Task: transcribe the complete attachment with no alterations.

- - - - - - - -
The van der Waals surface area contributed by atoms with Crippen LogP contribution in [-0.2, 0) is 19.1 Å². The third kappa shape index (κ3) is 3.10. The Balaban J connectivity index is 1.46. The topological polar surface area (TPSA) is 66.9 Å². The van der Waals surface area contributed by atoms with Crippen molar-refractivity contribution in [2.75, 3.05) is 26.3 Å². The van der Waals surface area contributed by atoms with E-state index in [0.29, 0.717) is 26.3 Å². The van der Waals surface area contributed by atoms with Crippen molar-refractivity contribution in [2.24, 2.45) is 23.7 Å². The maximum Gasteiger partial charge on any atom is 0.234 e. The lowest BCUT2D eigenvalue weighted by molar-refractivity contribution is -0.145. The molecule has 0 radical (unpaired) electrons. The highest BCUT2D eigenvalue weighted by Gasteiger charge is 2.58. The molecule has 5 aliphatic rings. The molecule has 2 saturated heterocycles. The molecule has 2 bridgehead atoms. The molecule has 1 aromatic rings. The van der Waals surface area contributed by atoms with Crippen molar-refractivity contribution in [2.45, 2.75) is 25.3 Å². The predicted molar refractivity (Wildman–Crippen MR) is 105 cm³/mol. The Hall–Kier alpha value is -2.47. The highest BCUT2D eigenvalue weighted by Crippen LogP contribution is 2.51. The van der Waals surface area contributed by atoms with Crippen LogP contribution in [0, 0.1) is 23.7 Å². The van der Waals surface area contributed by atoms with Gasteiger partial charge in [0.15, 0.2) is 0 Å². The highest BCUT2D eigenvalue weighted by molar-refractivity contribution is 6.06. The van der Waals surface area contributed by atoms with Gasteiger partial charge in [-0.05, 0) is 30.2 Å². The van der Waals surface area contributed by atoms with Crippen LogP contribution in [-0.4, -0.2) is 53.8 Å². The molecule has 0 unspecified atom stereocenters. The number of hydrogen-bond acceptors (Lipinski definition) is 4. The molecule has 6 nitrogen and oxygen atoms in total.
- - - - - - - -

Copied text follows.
The van der Waals surface area contributed by atoms with Crippen LogP contribution in [-0.2, 0) is 19.1 Å². The third kappa shape index (κ3) is 3.10. The Balaban J connectivity index is 1.46. The topological polar surface area (TPSA) is 66.9 Å². The van der Waals surface area contributed by atoms with Crippen molar-refractivity contribution in [2.75, 3.05) is 26.3 Å². The van der Waals surface area contributed by atoms with E-state index in [0.29, 0.717) is 26.3 Å². The van der Waals surface area contributed by atoms with Crippen molar-refractivity contribution in [2.24, 2.45) is 23.7 Å². The maximum Gasteiger partial charge on any atom is 0.234 e. The lowest BCUT2D eigenvalue weighted by molar-refractivity contribution is -0.145. The molecule has 0 radical (unpaired) electrons. The highest BCUT2D eigenvalue weighted by Gasteiger charge is 2.58. The molecule has 5 aliphatic rings. The molecule has 2 saturated heterocycles. The molecule has 2 bridgehead atoms. The molecule has 1 aromatic rings. The van der Waals surface area contributed by atoms with Crippen molar-refractivity contribution in [2.45, 2.75) is 25.3 Å². The predicted molar refractivity (Wildman–Crippen MR) is 105 cm³/mol. The Hall–Kier alpha value is -2.47. The highest BCUT2D eigenvalue weighted by Crippen LogP contribution is 2.51. The van der Waals surface area contributed by atoms with Crippen LogP contribution in [0, 0.1) is 23.7 Å². The van der Waals surface area contributed by atoms with Gasteiger partial charge in [0.15, 0.2) is 0 Å². The highest BCUT2D eigenvalue weighted by molar-refractivity contribution is 6.06. The van der Waals surface area contributed by atoms with Gasteiger partial charge in [-0.05, 0) is 30.2 Å². The van der Waals surface area contributed by atoms with Crippen LogP contribution in [-0.4, -0.2) is 53.8 Å². The molecule has 0 unspecified atom stereocenters. The number of hydrogen-bond acceptors (Lipinski definition) is 4. The molecule has 6 nitrogen and oxygen atoms in total.